Anytime I picked up the crossbow, hammer or holy water weapon, all hope was immediately lost. It’s strange to keep these weapons when they can’t help deal with enemies nearly as well as the lance or dagger. Arthur also keeps the weapon until he picks up another; finding a chest with a dagger grows annoying.
For some bizarre reason, Ghosts ‘n Goblins Resurrection also makes the button you press after Arthur dies the “Restart Area” option instead of making you restart from the last banner/checkpoint. Three times I made it through an area to the last banner, only to mistakenly press A, which immediately took me back to the very start of the area. They weren’t good times.
However, a silver lining is understanding the trial-and-error progression of the platformer. I definitely blasted through the same areas slightly faster, including the stone dragon roller coaster section, although some areas still whooped my butt.
What didn’t really do any whooping were each zone’s bosses. Sure, they caught me off guard at first, but they were a delight compared to the rest of the stages leading up to them. While beautifully designed and great to watch, attacks from these monsters were easier to predict, with the very last boss, Lucifer, hardly putting up much of a fight.
Ghosts 'n Goblins Resurrection: Once more into the fray
Like any Ghosts 'n Goblins game, once you beat Resurrection once, it unlocks the World of Shadows, which rearranges the levels by turning them into Shadow Stages, all to unlock the true ending. These mix-ups were a welcome challenge, even if I was slightly sickened that I would now have more pain coming my way. They definitely bring more replayability, although bosses at the end of each zone still stay the same, which is either a gift or a curse whether you were looking for something different or not. I, for one, was happy that there wasn’t a whole new pattern to learn.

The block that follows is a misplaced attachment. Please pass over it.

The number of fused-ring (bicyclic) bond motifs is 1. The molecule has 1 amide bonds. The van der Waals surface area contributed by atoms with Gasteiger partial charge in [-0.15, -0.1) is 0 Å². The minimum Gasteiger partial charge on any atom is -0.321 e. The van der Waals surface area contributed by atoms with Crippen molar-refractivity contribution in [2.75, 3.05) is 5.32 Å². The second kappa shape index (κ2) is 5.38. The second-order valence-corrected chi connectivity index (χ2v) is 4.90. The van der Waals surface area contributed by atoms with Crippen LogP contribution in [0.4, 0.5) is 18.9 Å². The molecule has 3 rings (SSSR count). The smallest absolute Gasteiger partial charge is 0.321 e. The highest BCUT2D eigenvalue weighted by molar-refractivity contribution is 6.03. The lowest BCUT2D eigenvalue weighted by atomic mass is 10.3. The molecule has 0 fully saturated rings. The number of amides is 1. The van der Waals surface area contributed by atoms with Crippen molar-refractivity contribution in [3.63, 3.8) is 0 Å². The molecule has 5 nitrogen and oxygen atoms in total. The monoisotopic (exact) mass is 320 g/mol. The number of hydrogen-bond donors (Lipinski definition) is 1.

This also presented more opportunities to gather umbral bees to access even more magic, from the very handy resurrection to the Medusa skill, which turns all enemies into climbable stone. In the long run, these upgrades made higher difficulties a lot more realistic to complete.
For those who believe they’ve bested the toughest games around, give Ghosts 'n Goblins Resurrection a whirl. It isn’t every gamers’ cup of tea, and there will be many immediately turned off due to the countless deaths, especially when certain sections require pure luck to get through. However, those who persevere will find a beautifully crafted reimagining of Capcom’s classic.
There are definitely missed opportunities, from useless weapons to easy boss fights, and while the difficulty options are a great addition to bring in newcomers, easier difficulties can make Ghosts 'n Goblins Resurrection too short. However, hardcore platforming fans and veterans of the series will find plenty of replayability.
It’s hard to recommend a game that will turn off a lot of players, but if you can put up with countless deaths, unfair hordes of enemies, and sticking to just using one weapon (if you find a use of any other weapon that’s not the knife, do let me know), Ghosts 'n Goblins Resurrection will give you the glory and adrenaline you’re after.